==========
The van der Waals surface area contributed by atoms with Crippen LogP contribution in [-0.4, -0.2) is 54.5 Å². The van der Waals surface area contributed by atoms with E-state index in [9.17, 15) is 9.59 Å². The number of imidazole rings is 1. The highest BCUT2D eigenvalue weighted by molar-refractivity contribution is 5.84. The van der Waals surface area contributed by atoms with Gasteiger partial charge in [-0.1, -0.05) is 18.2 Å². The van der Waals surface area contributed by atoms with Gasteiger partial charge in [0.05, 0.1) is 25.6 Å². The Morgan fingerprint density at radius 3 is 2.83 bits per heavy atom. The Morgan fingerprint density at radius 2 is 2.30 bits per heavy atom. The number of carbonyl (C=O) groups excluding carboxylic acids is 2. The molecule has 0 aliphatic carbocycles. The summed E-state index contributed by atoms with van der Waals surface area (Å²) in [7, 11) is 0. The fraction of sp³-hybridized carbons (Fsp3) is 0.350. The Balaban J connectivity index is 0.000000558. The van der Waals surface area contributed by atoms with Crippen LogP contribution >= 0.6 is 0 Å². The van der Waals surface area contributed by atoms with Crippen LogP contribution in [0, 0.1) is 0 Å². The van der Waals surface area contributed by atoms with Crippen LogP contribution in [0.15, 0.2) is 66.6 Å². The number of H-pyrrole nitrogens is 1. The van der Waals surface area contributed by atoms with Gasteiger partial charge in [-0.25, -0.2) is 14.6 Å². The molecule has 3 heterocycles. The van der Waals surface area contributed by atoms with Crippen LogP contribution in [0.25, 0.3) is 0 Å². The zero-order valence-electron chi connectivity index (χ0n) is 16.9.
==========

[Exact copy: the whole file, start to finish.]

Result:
The van der Waals surface area contributed by atoms with Crippen LogP contribution in [-0.4, -0.2) is 54.5 Å². The van der Waals surface area contributed by atoms with E-state index in [9.17, 15) is 9.59 Å². The number of imidazole rings is 1. The highest BCUT2D eigenvalue weighted by molar-refractivity contribution is 5.84. The van der Waals surface area contributed by atoms with Gasteiger partial charge in [-0.1, -0.05) is 18.2 Å². The van der Waals surface area contributed by atoms with Gasteiger partial charge in [0.05, 0.1) is 25.6 Å². The Morgan fingerprint density at radius 3 is 2.83 bits per heavy atom. The Morgan fingerprint density at radius 2 is 2.30 bits per heavy atom. The number of carbonyl (C=O) groups excluding carboxylic acids is 2. The molecule has 0 aliphatic carbocycles. The summed E-state index contributed by atoms with van der Waals surface area (Å²) in [7, 11) is 0. The fraction of sp³-hybridized carbons (Fsp3) is 0.350. The Balaban J connectivity index is 0.000000558. The van der Waals surface area contributed by atoms with Crippen LogP contribution >= 0.6 is 0 Å². The van der Waals surface area contributed by atoms with Crippen LogP contribution in [0, 0.1) is 0 Å². The van der Waals surface area contributed by atoms with Crippen LogP contribution in [0.15, 0.2) is 66.6 Å². The number of H-pyrrole nitrogens is 1. The van der Waals surface area contributed by atoms with Gasteiger partial charge in [-0.25, -0.2) is 14.6 Å². The molecule has 3 heterocycles. The van der Waals surface area contributed by atoms with Crippen LogP contribution in [0.25, 0.3) is 0 Å². The zero-order valence-electron chi connectivity index (χ0n) is 16.9.